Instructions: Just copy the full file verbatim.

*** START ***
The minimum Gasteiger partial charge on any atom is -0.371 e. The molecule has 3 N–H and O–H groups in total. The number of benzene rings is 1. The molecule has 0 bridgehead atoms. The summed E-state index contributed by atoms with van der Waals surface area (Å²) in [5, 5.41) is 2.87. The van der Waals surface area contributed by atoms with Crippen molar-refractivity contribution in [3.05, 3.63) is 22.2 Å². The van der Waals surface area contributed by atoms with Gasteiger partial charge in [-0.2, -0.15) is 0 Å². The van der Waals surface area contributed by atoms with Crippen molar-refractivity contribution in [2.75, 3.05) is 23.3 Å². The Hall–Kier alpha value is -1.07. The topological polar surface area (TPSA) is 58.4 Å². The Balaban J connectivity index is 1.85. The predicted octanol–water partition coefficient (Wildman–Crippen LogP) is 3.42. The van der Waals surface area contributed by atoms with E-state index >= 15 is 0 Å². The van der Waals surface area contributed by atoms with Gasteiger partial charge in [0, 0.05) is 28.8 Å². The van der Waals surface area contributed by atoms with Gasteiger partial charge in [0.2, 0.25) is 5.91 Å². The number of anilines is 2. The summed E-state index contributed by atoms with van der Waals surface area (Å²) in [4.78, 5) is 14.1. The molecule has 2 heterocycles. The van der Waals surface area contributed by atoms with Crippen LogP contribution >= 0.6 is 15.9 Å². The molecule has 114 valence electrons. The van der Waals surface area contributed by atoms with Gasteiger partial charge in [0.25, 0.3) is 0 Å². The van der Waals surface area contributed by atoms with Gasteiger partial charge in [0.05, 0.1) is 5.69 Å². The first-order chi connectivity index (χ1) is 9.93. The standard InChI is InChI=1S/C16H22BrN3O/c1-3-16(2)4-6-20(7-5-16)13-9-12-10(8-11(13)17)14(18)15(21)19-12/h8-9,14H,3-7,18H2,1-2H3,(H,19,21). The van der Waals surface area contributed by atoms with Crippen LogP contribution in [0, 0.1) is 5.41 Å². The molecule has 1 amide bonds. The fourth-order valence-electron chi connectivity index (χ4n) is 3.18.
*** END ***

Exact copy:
The minimum Gasteiger partial charge on any atom is -0.371 e. The molecule has 3 N–H and O–H groups in total. The number of benzene rings is 1. The molecule has 0 bridgehead atoms. The summed E-state index contributed by atoms with van der Waals surface area (Å²) in [5, 5.41) is 2.87. The van der Waals surface area contributed by atoms with Crippen molar-refractivity contribution in [3.05, 3.63) is 22.2 Å². The van der Waals surface area contributed by atoms with Gasteiger partial charge in [-0.2, -0.15) is 0 Å². The van der Waals surface area contributed by atoms with Crippen molar-refractivity contribution in [2.75, 3.05) is 23.3 Å². The Hall–Kier alpha value is -1.07. The topological polar surface area (TPSA) is 58.4 Å². The Balaban J connectivity index is 1.85. The predicted octanol–water partition coefficient (Wildman–Crippen LogP) is 3.42. The van der Waals surface area contributed by atoms with E-state index >= 15 is 0 Å². The van der Waals surface area contributed by atoms with Gasteiger partial charge in [0, 0.05) is 28.8 Å². The van der Waals surface area contributed by atoms with Gasteiger partial charge in [0.2, 0.25) is 5.91 Å². The number of anilines is 2. The summed E-state index contributed by atoms with van der Waals surface area (Å²) in [4.78, 5) is 14.1. The molecule has 2 heterocycles. The van der Waals surface area contributed by atoms with Crippen LogP contribution >= 0.6 is 15.9 Å². The molecule has 114 valence electrons. The van der Waals surface area contributed by atoms with Gasteiger partial charge in [0.25, 0.3) is 0 Å². The van der Waals surface area contributed by atoms with Gasteiger partial charge in [0.05, 0.1) is 5.69 Å². The first-order chi connectivity index (χ1) is 9.93. The standard InChI is InChI=1S/C16H22BrN3O/c1-3-16(2)4-6-20(7-5-16)13-9-12-10(8-11(13)17)14(18)15(21)19-12/h8-9,14H,3-7,18H2,1-2H3,(H,19,21). The van der Waals surface area contributed by atoms with Crippen LogP contribution in [0, 0.1) is 5.41 Å². The molecule has 1 amide bonds. The fourth-order valence-electron chi connectivity index (χ4n) is 3.18.